Last year the Unikko turned 50, making the print just a year older than our nation. Some flowers in fashion, such as roses, considered a classic, simply bloom forever. The camellia—favoured by the house of Chanel—seems to be heading the same way. The poppy’s longevity, on the other hand, isn’t quite certain, and five decades may not an icon make. To improve its visibility, the Unniko has gone multimedia; appearing on cups, plates, trays, shower curtains; the insides of subway cars; on the fuselage of airplanes (Finnair, of course!); and on the envelopes of hot air balloons. Poppies do not have the romantic connotations of roses; many of us associate them with Anzac Day, or paper “remembrance poppies”, worn to commemorate those who died in war. Compounded by the poppy’s connection to narcotics and opiates, the flower may not be auspicious enough to have long-wearing appeal. Still, the reverse could hold: if the poppy has a less-dreamy standing, it may be cool enough for hipsters to transplant it from Pohjoisesplanadi to Coachella!

TasaraitaThe Tasaraita striped T-shirt, seen here against other Marimekko patterns, is one of the best-selling items at the store

Flowers, however, aren’t all there is to Marimekko. Stripes, too, have become an integral part of their collections. In fact, the Tasaraita—evenly-spaced parallel lines in contrasting colours—is one of their most popular patterns. If proof of Marimekko’s cool is requisite of its fashion standing, a visit to the agreeably outré Dover Street Market in Ginza, Tokyo, will bring one to the “special” Pitkahiha T-shirts: long and three-quarter sleeved ringer styles with contrast-colour striped pocket that are in sync with the Japanese aesthetic. In fact, it is in Tokyo that many Singaporeans who know of the brand first encountered Tasaraita and Unniko and her kindred prints. As one retail marketing consultant said of the Marimekko flagship store in Omotesandō, “It is a breath of fresh air in the part of an area that’s dominated by often chaotic Harajuku!”

While Marimekko is considered a “lifestyle” store, fashion and accessories takes centre-stage at its debut standalone in Singapore, occupying more than half of the space. Still faithful to the original silhouette of simple forms, best exemplified by the shift, the women’s wear embodies a simplicity that borders on the bare. Sure, with bold—some say loud—prints that speak with such alacrity, extra seams, insets, and appliqués et al seem superfluous. The prints communicate without distractions. Yet, the sum of dress form and fabric patterns requires something that would lift the clothes from repetitive plainness. To some, they may be cute, but to others, they lack a little playfulness that so many women, even in middle age, enjoy and appreciate. Whimsy and a definite silhouette could be brought neatly together without affecting what Marimekko calls “strong emotions”. The prints could be paired with other prints in a happy collision or they could be deconstructed. Imagine the Unikko in the same spirit as Lucas Simões’s Unportrait! To quote Richard Dawkins (who was remarking on the natural world, rather than fashion), “when we unweave a rainbow, it will not be less wonderful”.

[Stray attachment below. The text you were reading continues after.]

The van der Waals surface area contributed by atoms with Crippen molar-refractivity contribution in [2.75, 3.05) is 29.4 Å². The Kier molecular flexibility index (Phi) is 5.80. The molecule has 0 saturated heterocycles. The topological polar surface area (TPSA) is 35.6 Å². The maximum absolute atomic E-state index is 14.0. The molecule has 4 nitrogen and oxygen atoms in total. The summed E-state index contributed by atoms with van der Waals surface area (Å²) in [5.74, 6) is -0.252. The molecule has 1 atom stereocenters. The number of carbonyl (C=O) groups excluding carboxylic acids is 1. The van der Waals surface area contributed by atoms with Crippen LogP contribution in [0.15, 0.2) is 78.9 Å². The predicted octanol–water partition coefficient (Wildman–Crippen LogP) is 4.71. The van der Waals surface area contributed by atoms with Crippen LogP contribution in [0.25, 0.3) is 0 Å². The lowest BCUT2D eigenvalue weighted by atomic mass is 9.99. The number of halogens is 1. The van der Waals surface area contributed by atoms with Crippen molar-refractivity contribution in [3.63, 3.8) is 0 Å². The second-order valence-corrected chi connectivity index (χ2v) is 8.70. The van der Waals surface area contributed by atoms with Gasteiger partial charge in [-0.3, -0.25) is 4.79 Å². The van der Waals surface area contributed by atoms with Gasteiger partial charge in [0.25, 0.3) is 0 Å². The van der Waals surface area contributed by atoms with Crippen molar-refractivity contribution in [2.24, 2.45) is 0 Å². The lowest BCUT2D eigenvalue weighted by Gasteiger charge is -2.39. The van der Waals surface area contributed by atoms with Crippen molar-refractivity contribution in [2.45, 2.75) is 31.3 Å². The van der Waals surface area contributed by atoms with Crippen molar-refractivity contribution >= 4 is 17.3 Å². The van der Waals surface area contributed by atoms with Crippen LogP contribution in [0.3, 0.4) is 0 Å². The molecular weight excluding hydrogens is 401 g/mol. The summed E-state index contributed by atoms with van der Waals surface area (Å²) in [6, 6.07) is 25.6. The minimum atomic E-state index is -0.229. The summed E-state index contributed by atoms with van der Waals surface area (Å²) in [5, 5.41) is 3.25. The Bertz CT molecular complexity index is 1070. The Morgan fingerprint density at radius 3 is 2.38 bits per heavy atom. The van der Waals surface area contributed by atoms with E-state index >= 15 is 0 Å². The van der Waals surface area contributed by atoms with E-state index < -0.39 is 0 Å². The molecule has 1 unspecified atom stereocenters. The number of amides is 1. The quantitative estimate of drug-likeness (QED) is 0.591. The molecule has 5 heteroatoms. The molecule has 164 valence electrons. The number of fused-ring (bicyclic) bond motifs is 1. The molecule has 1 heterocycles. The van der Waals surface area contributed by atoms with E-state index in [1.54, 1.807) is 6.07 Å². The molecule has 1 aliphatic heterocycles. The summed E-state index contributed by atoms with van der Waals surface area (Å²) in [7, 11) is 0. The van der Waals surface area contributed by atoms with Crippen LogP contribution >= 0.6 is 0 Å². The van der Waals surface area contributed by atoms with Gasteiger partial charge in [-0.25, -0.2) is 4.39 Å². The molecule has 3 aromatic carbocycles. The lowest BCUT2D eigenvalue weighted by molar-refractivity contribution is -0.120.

HomewareHome ware: Marimekko’s Unniko print (foreground) works perfectly well with other patterns in their seasonal collections

Marimekko’s extroverted print designs are clearly alluring to many women, but more than a few find the sizes of the clothes large and some of their “classic” tented shapes unflattering. A PR consultant at the opening of the store said, “Even the XS is still too big for me.” Could this be due to their Euro-centric approach to design and sizing? Northern Europeans, particularly those of Nordic and Alpine stock, are known to be heavyset, and Marimekko’s avoidance of dresses skimming the body perhaps bears this out. Yet, the brand is going places, in particular the Asia-Pacific region, which accounts for one-fifth of its sales last year. If indeed Asian women are its target audience, Marimekko may have to look into the playbook of a brand from its neighbour, Sweden’s ubiquitous H&M. Sure, both are not like the other, but H&M has captured the hearts (and wallets) of the Asian shopper not just with trendy and crazily affordable clothes, but with sizes that clearly suit the Asian body and appeal to their body self-image.

Fashionable clothes may be borderless, but body types, in reality, are region-specific. There’s no negating the smaller Asian frame, or that women here do not like their clothes roomy. If Marimekko’s clothes at one glance—sack-silhouette with visibly large arm-holes—give the impression they’re for the auntie population, the younger set, cable of elevating the brand’s image, may stay away from them. Savvy marketers know the power and the peril of association. To appear young, a brand has to look young.

The Marimekko flagship store is Capitol Piazza, 13 Stamford Road, L2-17/18. Photos: Jim Sim